The US Army M6 bayonet is for use with the US military's M14 semi-automatic rifle and saw extensive use in the Vietnam War. Used as both a fighting knife and an extension of the rifle, the idea behind a bayonet is to convert the soldier's weapon into a spear if need be. Developed from the earlier M3 trench knife, it shows the same design lineage as the earlier M5 and later M7 bayonet designs. While it phased out of general use in the 1960's as the M16 replaced the M14, many still carry it on those ceremonial occasions where the M14 is still in use.
What are Its Physical Characteristics?
The M6 is a bayonet-knife style design with one full length, sharpened edge, while the other is only sharpened half way. Although clearly a bayonet rather than a combat knife, the blade design shows its knife heritage. This bayonet has the following physical characteristics:
- Dimensions: The bayonet is 11.5 inches long with a 6.5 inch carbon steel blade, and a total weight of approximately 12 ounces.
- Mounting System: Unlike the M5, which used a bayonet lug, the M6 uses a conventional barrel ring, which fits around the muzzle of the gun. A button on the underside just behind the guard triggers the spring-loaded release mechanism.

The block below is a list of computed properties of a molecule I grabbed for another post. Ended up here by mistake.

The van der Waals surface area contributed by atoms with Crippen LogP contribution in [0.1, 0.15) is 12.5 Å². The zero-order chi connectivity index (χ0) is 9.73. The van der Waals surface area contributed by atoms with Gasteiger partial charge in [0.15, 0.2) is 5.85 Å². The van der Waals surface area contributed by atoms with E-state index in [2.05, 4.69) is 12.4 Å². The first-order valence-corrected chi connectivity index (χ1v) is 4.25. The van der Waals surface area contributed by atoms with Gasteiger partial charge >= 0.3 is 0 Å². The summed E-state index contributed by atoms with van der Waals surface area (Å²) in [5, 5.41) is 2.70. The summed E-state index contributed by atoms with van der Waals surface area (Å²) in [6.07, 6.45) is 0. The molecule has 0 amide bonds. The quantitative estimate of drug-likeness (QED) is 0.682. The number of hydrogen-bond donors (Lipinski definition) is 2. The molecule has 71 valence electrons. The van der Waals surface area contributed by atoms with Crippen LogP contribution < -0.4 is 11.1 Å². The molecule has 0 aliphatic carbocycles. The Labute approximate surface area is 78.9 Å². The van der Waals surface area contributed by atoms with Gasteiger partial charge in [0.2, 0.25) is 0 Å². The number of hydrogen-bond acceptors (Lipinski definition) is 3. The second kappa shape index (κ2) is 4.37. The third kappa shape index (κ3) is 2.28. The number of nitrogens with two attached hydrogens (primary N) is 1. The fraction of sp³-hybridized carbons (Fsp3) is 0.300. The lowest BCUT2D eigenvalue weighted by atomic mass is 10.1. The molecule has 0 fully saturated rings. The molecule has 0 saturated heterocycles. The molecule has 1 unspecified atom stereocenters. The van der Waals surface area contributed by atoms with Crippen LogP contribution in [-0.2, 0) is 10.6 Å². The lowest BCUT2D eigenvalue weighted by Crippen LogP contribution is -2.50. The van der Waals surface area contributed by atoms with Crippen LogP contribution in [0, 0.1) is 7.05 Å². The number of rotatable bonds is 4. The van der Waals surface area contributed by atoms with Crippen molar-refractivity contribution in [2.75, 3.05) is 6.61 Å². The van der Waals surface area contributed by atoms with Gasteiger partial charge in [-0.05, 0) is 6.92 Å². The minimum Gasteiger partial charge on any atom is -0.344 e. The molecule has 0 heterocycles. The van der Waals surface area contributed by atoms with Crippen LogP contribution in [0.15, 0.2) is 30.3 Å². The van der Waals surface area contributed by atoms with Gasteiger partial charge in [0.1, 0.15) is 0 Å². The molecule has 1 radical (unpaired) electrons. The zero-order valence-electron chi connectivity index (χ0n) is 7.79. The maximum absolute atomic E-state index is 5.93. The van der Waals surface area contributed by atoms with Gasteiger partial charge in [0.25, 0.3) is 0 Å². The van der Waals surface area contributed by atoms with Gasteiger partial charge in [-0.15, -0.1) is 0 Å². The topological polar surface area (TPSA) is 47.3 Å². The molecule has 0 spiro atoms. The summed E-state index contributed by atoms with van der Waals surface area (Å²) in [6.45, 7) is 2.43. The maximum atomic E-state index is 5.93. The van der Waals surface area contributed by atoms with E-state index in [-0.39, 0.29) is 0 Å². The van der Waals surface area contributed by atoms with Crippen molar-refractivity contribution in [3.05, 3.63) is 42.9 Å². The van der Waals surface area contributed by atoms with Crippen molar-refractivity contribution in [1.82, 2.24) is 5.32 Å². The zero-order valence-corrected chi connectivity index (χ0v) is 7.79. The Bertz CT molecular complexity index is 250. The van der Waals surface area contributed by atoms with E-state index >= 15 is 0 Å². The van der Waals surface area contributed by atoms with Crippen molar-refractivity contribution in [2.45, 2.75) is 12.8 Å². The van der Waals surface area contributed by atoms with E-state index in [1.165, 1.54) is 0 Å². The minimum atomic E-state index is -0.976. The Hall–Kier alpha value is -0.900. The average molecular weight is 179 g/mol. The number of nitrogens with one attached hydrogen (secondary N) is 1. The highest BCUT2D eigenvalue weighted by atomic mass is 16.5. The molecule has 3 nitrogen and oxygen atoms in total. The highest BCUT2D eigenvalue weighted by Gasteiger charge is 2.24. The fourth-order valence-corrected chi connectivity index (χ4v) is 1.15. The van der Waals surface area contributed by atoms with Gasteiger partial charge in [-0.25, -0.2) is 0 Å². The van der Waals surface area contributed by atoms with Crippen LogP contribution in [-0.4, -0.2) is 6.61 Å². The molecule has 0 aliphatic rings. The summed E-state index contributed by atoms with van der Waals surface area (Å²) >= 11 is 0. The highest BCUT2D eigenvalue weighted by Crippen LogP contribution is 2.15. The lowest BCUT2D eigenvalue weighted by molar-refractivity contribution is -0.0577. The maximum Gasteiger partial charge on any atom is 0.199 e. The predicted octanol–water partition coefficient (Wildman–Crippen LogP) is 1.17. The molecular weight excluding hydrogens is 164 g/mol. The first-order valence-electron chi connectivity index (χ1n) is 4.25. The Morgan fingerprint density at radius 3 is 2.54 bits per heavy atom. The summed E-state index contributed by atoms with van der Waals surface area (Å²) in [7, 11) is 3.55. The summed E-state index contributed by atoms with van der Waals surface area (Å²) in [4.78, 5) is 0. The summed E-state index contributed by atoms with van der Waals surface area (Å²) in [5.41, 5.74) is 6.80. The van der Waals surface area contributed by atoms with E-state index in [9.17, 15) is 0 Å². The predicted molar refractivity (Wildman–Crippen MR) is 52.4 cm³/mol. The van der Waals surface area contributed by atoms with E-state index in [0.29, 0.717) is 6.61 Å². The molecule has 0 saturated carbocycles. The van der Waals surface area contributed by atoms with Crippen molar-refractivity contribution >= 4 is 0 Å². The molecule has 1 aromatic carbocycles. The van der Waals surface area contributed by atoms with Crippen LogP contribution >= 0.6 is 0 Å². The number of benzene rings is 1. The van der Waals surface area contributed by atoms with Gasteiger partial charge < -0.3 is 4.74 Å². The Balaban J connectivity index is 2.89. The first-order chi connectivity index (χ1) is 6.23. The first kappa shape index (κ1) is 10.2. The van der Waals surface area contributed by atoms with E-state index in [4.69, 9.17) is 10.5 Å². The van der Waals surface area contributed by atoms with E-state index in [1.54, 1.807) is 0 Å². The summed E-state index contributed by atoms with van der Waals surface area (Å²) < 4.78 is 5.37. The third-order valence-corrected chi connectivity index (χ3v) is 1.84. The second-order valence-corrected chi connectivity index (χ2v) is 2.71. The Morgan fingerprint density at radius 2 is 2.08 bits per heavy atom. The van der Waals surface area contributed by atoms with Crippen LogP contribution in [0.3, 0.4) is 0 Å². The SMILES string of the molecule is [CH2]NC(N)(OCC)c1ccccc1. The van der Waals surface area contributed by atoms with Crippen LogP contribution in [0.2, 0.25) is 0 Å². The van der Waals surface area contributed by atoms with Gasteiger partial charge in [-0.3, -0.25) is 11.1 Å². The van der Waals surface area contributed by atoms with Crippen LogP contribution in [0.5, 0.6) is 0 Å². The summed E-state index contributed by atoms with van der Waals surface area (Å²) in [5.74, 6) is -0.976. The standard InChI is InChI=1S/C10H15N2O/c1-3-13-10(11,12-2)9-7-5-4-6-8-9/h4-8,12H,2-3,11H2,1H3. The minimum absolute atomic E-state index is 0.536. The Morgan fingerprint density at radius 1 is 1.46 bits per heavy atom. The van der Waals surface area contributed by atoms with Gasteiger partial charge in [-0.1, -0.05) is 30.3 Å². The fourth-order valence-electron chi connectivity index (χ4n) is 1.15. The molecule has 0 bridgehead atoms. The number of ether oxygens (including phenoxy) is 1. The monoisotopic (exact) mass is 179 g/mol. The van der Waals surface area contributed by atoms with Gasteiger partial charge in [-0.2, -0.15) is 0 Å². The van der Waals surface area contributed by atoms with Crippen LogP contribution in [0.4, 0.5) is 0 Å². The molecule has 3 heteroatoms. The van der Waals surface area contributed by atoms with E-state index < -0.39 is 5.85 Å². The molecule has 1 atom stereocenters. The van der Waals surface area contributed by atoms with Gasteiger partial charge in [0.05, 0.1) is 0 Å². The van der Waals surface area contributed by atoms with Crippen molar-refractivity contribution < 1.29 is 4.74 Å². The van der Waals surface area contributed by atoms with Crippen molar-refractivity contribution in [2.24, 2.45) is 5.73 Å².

What about Bayonet Scabbards?
Every knife needs a scabbard. Different shaped blades need different scabbards: a sword bayonet won't fit in a scabbard for a spike bayonet, and a bayonet knife needs something else again. The US Military used two different scabbards for the M6 bayonet.
- M8A1 Scabbard: Made of fiberglass with a steel reinforcing ring, this was the original scabbard in use when the bayonet first went into use, and it stayed in service when the M16 rifle replaced the M14.
- M10 Scabbard: Designed for the M7 toward the later part of its service life, the black M10 scabbard was the first US Military bayonet scabbard made of composites rather than leather or fiberglass.
From the Garand rifle to the first socket bayonet, there is always something to collect in the world of militaria. With the same weapons used by both the army and the USMC, collectors have many choices for building a collection of edged weapons. The two aspects that drive collector value are condition and rarity. Rarity is important because the fewer there are of something the more likely it is that there are people who want it but haven't been able to acquire it. Condition matters for obvious reasons, although those who have more historical interests may prefer a blade that shows signs of use to one that was never issued and eventually sold as surplus.
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